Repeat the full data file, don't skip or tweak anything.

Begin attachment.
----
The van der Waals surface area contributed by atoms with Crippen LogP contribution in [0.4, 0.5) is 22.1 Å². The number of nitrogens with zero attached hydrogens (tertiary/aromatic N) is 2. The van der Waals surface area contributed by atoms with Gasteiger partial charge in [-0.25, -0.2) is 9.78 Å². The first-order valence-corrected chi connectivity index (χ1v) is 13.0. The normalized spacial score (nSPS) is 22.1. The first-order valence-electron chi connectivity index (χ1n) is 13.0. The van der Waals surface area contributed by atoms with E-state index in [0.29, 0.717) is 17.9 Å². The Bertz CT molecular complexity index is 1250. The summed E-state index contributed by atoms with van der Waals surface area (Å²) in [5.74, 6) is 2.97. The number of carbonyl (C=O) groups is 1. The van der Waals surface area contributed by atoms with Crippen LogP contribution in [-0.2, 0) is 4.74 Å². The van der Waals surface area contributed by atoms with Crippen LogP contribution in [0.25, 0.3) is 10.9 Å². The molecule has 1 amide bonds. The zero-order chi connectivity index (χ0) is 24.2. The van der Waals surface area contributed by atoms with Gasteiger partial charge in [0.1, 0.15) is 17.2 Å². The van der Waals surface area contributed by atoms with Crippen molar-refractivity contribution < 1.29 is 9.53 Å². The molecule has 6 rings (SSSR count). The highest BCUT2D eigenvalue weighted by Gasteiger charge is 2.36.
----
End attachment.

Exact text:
The van der Waals surface area contributed by atoms with Crippen LogP contribution in [0.4, 0.5) is 22.1 Å². The number of nitrogens with zero attached hydrogens (tertiary/aromatic N) is 2. The van der Waals surface area contributed by atoms with Gasteiger partial charge in [-0.25, -0.2) is 9.78 Å². The first-order valence-corrected chi connectivity index (χ1v) is 13.0. The normalized spacial score (nSPS) is 22.1. The first-order valence-electron chi connectivity index (χ1n) is 13.0. The van der Waals surface area contributed by atoms with E-state index in [0.29, 0.717) is 17.9 Å². The Bertz CT molecular complexity index is 1250. The summed E-state index contributed by atoms with van der Waals surface area (Å²) in [5.74, 6) is 2.97. The number of carbonyl (C=O) groups is 1. The van der Waals surface area contributed by atoms with Crippen LogP contribution in [-0.2, 0) is 4.74 Å². The van der Waals surface area contributed by atoms with Crippen LogP contribution in [0.25, 0.3) is 10.9 Å². The molecule has 1 amide bonds. The zero-order chi connectivity index (χ0) is 24.2. The van der Waals surface area contributed by atoms with Gasteiger partial charge in [0.1, 0.15) is 17.2 Å². The van der Waals surface area contributed by atoms with Crippen molar-refractivity contribution < 1.29 is 9.53 Å². The molecule has 6 rings (SSSR count). The highest BCUT2D eigenvalue weighted by Gasteiger charge is 2.36.